In January’s Spotlight, we feature Angela Wiens. The founder of Meridian Communications Inc., a technical communication consultancy, and an established yoga teacher, Angela has over two decades of experience in the technical communication industry and has worked for various domains, such as healthcare, software, and construction. Angela shares her experience as an employee and a consultant, and gives an insight about the evolving industry as a seasoned writer.
How is being a Technical Writer consultant different from an employee?
That’s a great question. I was a technical writer employee for 8 years and a consultant for 15 years. Being an employee had a completely different focus than being a consultant. As an employee, I was constantly learning new technical writing software and applying the latest trends for the areas that I had specialized in, such as software manuals, training manuals, and online help. Since 2002, as a consultant, my focus has been helping my clients with their documentation projects. I found myself managing documentation projects and being immersed in the healthcare industry, creating training courses, and developing various types of manuals. Creating products that clients can maintain after my initial work often means not using the latest technology or applying emerging trends. Using Microsoft Word to create any type of document became my specialty and the reason clients referred me to others.
What was the biggest challenge in your career and why?
My biggest challenge was deciding to be a consultant. The software industry in the 1990s was volatile, and I was laid off twice: the second time three weeks before Christmas. I was tired of being “the last hired and the first fired”, so I informed my husband that I wanted to try consulting. He supported my decision, but I was extremely stressed because I knew nothing about running my own business. I read books, asked accountants and lawyers endless questions, and cried. I cried, because I thought I couldn’t figure it out, and I worried that I wouldn’t get hired. Being a technical writer helped me write down tasks and processes to create and maintain my own business. I decided to incorporate and I’ve never looked back.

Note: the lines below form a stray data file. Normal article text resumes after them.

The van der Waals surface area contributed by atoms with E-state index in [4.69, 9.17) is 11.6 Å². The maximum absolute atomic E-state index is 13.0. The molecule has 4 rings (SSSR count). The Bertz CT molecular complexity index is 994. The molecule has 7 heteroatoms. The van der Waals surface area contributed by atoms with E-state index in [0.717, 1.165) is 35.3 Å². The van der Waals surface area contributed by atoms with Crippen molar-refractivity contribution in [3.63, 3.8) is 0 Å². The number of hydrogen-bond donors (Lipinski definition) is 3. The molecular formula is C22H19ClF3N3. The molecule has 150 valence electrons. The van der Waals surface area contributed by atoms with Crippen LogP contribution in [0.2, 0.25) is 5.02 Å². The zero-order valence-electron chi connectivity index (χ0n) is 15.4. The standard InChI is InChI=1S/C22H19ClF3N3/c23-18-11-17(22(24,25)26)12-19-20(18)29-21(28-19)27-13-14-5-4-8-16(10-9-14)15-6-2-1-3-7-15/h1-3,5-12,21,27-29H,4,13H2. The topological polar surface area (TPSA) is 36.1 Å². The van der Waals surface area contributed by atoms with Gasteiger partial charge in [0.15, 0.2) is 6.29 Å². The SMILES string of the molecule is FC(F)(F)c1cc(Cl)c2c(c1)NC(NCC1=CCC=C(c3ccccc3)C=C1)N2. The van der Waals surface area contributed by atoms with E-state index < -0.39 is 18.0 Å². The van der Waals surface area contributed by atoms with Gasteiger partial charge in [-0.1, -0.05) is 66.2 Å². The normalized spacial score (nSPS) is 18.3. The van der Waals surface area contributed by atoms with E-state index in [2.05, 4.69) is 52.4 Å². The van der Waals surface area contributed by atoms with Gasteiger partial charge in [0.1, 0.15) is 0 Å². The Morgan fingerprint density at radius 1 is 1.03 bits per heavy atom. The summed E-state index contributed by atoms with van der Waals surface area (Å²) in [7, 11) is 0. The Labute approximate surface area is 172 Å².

What advice would you give your future self in terms of your career?
Don’t worry so much—that has been my biggest lesson. With every job, every contract, and every project, I always thought it might be my last. Instead of worrying, a good approach is to love what you do, do the best you can, trust the process, and follow the path that is presented.
What do you like to do outside of your career?
I teach yoga, which is another business alongside my technical communications business. Yoga has helped me deal with stress and has helped my body and mind stay healthy after sitting for many, many hours in front of the computer creating documentation. My other interests include photography and pottery.
What aspect has kept you working in the field for as long as you have?
A blend of finding something I’m good at and having luck along the way. I love to work on details and enjoy doing what many people don’t like. I get great satisfaction for taking a poorly organized document and turning it into something the customer can use. Also, it’s fun learning about different industries.
What do you find to be the most challenging aspect of the field?
The most challenging aspect of the field was getting the recognition for the work technical writers do. We have all heard “well, everyone can write, can’t they?” For my first contract, I had to meet the president of the company and explain what a technical writer is, and what I could do for him and his company. I don’t think he understood how a technical writer could help to make the company’s products better. I’m happy to say that I won him over. I can only hope new technical writers don’t have to sell the position as well as themselves in finding work.
How was your association with STC West Coast chapter?
The STC has been critical in my success. (And I’m not just saying that because you’re interviewing me for the STC West Coast Chapter!) The support of many STCers during my 23 years has been priceless. The knowledge shared and friendships made will always be with me.
Sofiya Minnath is an information developer with over five years of experience in Enterprise Global IT solutions. She specialises in DITA, software documentation, and enterprise documentation processes.